On Christmas Day, another of Trump’s potential opponents, Elizabeth Warren, took to Twitter.  Instead of wishing us happy holidays, she attacked the “Trump administration’s cruel treatment of immigrants and asylum-seekers” for family separation and the death of a child. The truth is the opposite: Democrats have abused children to defame Trump. By refusing to reform asylum laws, Democrats invited adults to take minors with them on the perilous journey through Mexico.

The 2020 election hinges on the battle between liberty and prosperity versus elitism and the road to serfdom. Despite their denials and spin, socialists and secularists have been attacking religion from many sides. The Obama administration was hostile to religious groups, especially with Obamacare. Trump has issued executive orders protecting religious freedom, including free speech, which shouldn’t be necessary but now are.

Socialism is amoral. It does whatever is necessary to take and keep power, including stifling faith. All power centers are socialism’s enemies, especially religion because it is based on principle, not expediency.

Socialists who profess belief in Christianity or Judaism claim the biblical mandate of caring for the less fortunate applies to government. That’s convenient for them but mistaken. The mandate is for individuals. Central government control harms any society where it is practiced and helps nobody but those who have political power.

In November, Trump will face the leader of a Democratic Party that has turned to socialism. His speech to Evangelicals should frighten his political opponents, especially in a state that has many who know too well what that means to their quality of life and faith.

Steven Hecht

Editor at Large Steve Hecht is a businessman, writer, and film producer, born and raised in New York. He has lived and worked in Guatemala since 1972. He holds a Bachelor of Arts in Economics and a Master of Business Administration in Banking and Finance, both from Columbia University. He has worked on development projects in Guatemala to help the country leave its underdeveloped state and reach its great potential. Realizing the misconceptions prevalent about Guatemala and Latin America in the outside world, he has written for the Washington Times, Daily Caller, Fox News, Epoch Times, BizPac Review, Washington Examiner, Frontpage Mag, New English Review, PanAm Post, and PJ Media. He has appeared as a guest on national American media networks and programs, including the One America News, Newsmax, and The Lars Larson Show. Steve’s reporting has included meeting with coyotes, the human smugglers who have ferried millions of illegal immigrants into the United States via Guatemala’s 595-mile border with Mexico.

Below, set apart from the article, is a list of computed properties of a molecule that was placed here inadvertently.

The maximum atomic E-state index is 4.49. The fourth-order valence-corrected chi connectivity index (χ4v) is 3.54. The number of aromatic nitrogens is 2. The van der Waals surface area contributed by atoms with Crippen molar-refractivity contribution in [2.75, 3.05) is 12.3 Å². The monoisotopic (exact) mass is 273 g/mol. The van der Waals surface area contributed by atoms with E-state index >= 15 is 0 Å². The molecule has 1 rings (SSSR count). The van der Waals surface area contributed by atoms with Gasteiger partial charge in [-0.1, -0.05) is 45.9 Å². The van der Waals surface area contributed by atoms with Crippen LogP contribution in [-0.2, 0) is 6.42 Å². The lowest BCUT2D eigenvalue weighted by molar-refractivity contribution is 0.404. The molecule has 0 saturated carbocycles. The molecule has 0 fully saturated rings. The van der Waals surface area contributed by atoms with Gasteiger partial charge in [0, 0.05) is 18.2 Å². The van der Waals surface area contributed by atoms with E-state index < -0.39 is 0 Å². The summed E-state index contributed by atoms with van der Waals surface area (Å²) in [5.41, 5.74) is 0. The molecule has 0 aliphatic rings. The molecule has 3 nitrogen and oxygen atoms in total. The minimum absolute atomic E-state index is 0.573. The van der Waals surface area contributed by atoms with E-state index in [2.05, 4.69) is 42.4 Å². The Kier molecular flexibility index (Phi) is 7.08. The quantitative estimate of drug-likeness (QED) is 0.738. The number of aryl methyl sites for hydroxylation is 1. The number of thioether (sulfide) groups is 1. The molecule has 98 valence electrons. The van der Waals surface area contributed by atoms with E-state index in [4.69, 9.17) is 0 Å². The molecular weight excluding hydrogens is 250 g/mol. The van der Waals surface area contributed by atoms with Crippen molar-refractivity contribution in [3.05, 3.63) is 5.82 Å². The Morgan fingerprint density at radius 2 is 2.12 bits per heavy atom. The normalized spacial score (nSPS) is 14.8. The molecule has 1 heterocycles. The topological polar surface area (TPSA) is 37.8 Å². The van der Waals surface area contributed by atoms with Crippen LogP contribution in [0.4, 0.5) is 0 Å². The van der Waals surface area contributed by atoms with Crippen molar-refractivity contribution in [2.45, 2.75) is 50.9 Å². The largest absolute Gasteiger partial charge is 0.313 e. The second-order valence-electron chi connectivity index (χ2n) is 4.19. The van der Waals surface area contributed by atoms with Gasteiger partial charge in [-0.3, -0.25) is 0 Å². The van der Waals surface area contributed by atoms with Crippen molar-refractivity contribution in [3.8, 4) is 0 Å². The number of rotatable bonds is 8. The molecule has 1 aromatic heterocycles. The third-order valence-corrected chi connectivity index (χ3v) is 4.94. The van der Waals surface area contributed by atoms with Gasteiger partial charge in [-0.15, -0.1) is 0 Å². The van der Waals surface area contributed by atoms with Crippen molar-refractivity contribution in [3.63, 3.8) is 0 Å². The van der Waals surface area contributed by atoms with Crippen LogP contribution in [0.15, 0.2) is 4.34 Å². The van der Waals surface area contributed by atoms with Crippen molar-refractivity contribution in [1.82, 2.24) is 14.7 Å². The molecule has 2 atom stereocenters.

More Posts

Join us in our mission to foster positive relations between the United States and Latin America through independent journalism.

As we improve our quality and deepen our coverage, we wish to make the Impunity Observer financially sustainable and reader-oriented. In return, we ask that you show your support in the form of subscriptions.

Non-subscribers can read up to six articles per month. Subscribe here.

Leave a Reply